Cleveland Street

Sponsor

English Heritage

Publication

Author

J. R. Howard Roberts and Walter H. Godfrey (editors)

Year published

1949

Supporting documents

Page

40

Citation Show another format:

'Cleveland Street', Survey of London: volume 21: The parish of St Pancras part 3: Tottenham Court Road & neighbourhood (1949), pp. 40. URL: http://www.british-history.ac.uk/report.aspx?compid=65164 Date accessed: 22 September 2014.


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XLIX—CLEVELAND STREET

The western boundary of the parish now runs through the centre of Cleveland Street from the junction of Mortimer Street and Goodge Street to the Euston Road. Formerly the east side of the street, from Goodge Street to a little short of the Outpatients Department of the Middlesex Hospital, lay in St. Marylebone and it is therefore excluded from this volume. The east side is numbered from south to north and contains the even numbers.

The Outpatients Department of the Middlesex Hospital which was built as a workhouse to serve the parish of St. Paul Covent Garden is a large block, four storeys in height, built of plain stock brick, set well back from the road behind a wall with lofty piers and two gateways. At each end of the wall is a side building of two storeys fronting on the street. The centre block is arranged with two projecting wings, each having two sash windows to a floor, the recessed portion between being five windows in width. The entrance is in the centre with a large porch having three slender wood columns at each corner. The building remains substantially as built in 1788. (ref. 41) Adjoining the northern flanking building is No. 46, a house with a plain front of two storeys in stock brick.

North of Howland Street four old houses remain (Nos. 54 to 60), but of these No. 60 alone retains features of interest. It has an early shop front, with two doors possessing square fanlights above them.

Farther north beyond Maple Street a row of early 19th-century houses still stands (Nos. 66 to 82). The first three are of three storeys, as is No. 82, the remainder having an additional floor. All except No. 76 have shops, those to Nos. 66 and 68 being old. No. 76, which is fronted with stucco on the ground floor, has a door with a semi-circular head and fanlight. All have two windows to each floor except No. 82, which has three windows and a modern cement front. The Bromley Arms at the south corner of Grafton Way is a late building of no interest.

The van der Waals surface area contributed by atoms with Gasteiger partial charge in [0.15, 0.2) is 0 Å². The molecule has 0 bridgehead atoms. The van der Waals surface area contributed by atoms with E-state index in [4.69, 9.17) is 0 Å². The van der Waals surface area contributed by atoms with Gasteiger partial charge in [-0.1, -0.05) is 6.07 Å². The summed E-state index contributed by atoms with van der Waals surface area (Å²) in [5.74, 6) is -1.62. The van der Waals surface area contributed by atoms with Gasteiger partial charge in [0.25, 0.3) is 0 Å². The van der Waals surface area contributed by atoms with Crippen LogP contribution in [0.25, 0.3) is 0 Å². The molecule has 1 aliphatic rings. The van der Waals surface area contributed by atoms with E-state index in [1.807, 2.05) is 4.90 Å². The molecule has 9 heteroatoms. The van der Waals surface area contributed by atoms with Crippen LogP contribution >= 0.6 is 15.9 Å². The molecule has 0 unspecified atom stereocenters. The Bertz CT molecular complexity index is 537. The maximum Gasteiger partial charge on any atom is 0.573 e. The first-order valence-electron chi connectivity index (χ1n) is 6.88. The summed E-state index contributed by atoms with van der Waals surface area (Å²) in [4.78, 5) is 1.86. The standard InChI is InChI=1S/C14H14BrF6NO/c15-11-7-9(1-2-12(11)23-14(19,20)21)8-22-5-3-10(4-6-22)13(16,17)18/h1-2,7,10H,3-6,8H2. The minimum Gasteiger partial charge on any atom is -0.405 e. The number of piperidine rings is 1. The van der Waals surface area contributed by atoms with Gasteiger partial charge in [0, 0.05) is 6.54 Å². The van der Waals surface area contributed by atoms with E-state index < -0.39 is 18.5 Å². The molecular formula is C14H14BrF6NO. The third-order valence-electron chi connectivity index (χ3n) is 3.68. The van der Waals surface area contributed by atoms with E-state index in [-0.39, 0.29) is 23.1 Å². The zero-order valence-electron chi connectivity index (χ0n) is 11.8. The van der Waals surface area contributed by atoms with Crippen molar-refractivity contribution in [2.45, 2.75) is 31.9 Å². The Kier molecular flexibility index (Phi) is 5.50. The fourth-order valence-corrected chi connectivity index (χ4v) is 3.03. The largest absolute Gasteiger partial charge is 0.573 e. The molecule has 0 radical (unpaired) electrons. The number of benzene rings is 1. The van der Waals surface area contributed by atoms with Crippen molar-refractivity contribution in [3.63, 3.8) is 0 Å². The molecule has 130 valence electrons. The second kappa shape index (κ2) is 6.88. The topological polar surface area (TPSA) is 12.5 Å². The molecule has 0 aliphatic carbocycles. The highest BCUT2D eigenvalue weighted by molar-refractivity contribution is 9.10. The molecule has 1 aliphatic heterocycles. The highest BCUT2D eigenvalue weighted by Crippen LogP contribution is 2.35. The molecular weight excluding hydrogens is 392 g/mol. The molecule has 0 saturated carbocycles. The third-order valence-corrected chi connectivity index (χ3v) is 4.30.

From Grafton Way to Fitzroy Mews the houses have been rebuilt, but north of the Mews as far as Cleveland House at the south corner of Warren Street, is a row of old houses (Nos. 92 to 126). They are mostly three storeys in height and from 94 to 106 are three windows in width. No. 92, at the north corner of Fitzroy Mews, has only a single window to each floor, with an iron balcony to the first floor. Nos. 94 to 100 have old shops and No. 106 possesses an elaborate bowed shop front, with old work apparently brought from elsewhere. There is a good door in the centre with pediment and pilasters with urns and carved enrichment. Nos. 108 to 126 are narrower houses with two windows to each floor. Nos. 108 and 116 have late shops with the shop door and house door adjoining each other. Nos. 112 and 114 have modernized shop fronts, but the doorway of the latter is fitted with a dwarf iron gate with cast masks at the angles. No. 120 is the only house in this row that has not been fitted with a shop, and has on the ground floor an arched door, with fanlight. It has kept its old railings. No. 122 has a modern shop but Nos. 124 and 126 retain their old fronts.

References

41. M.L.R. 1788/7/204.


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